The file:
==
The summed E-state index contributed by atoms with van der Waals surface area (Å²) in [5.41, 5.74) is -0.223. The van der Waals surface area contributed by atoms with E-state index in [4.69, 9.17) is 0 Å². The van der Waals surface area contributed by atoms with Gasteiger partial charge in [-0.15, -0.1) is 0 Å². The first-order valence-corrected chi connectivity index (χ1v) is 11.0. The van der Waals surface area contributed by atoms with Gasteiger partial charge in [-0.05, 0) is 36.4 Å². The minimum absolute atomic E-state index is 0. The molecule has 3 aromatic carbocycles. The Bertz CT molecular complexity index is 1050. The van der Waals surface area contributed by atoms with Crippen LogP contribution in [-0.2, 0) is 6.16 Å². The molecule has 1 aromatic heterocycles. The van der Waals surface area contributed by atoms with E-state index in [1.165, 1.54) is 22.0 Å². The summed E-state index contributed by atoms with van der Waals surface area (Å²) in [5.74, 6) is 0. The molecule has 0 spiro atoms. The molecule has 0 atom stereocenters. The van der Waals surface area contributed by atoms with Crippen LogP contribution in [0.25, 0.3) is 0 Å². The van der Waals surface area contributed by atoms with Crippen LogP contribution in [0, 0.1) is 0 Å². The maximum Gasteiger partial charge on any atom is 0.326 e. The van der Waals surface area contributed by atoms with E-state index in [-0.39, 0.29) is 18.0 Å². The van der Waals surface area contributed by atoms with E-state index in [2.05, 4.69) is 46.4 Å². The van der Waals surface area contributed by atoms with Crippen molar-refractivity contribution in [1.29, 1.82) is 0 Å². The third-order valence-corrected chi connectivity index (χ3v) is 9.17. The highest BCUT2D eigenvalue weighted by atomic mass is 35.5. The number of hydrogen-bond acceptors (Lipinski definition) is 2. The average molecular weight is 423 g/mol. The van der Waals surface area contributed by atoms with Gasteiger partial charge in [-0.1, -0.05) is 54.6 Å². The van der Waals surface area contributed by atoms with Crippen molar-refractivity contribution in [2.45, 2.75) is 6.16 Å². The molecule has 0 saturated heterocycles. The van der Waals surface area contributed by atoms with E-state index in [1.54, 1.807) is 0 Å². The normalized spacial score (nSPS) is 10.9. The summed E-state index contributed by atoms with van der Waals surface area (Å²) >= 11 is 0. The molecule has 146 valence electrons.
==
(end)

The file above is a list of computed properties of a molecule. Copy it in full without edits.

The summed E-state index contributed by atoms with van der Waals surface area (Å²) in [5.41, 5.74) is -0.223. The van der Waals surface area contributed by atoms with E-state index in [4.69, 9.17) is 0 Å². The van der Waals surface area contributed by atoms with Gasteiger partial charge in [-0.15, -0.1) is 0 Å². The first-order valence-corrected chi connectivity index (χ1v) is 11.0. The van der Waals surface area contributed by atoms with Gasteiger partial charge in [-0.05, 0) is 36.4 Å². The minimum absolute atomic E-state index is 0. The molecule has 3 aromatic carbocycles. The Bertz CT molecular complexity index is 1050. The van der Waals surface area contributed by atoms with Crippen LogP contribution in [-0.2, 0) is 6.16 Å². The molecule has 1 aromatic heterocycles. The van der Waals surface area contributed by atoms with E-state index in [1.165, 1.54) is 22.0 Å². The summed E-state index contributed by atoms with van der Waals surface area (Å²) in [5.74, 6) is 0. The molecule has 0 spiro atoms. The molecule has 0 atom stereocenters. The van der Waals surface area contributed by atoms with Crippen LogP contribution in [0.25, 0.3) is 0 Å². The van der Waals surface area contributed by atoms with Crippen LogP contribution in [0, 0.1) is 0 Å². The maximum Gasteiger partial charge on any atom is 0.326 e. The van der Waals surface area contributed by atoms with E-state index in [-0.39, 0.29) is 18.0 Å². The van der Waals surface area contributed by atoms with E-state index in [2.05, 4.69) is 46.4 Å². The van der Waals surface area contributed by atoms with Crippen molar-refractivity contribution in [1.29, 1.82) is 0 Å². The third-order valence-corrected chi connectivity index (χ3v) is 9.17. The highest BCUT2D eigenvalue weighted by atomic mass is 35.5. The number of hydrogen-bond acceptors (Lipinski definition) is 2. The average molecular weight is 423 g/mol. The van der Waals surface area contributed by atoms with Gasteiger partial charge in [-0.1, -0.05) is 54.6 Å². The van der Waals surface area contributed by atoms with Crippen molar-refractivity contribution in [2.45, 2.75) is 6.16 Å². The molecule has 0 saturated heterocycles. The van der Waals surface area contributed by atoms with E-state index in [1.54, 1.807) is 0 Å². The normalized spacial score (nSPS) is 10.9. The summed E-state index contributed by atoms with van der Waals surface area (Å²) >= 11 is 0. The molecule has 146 valence electrons.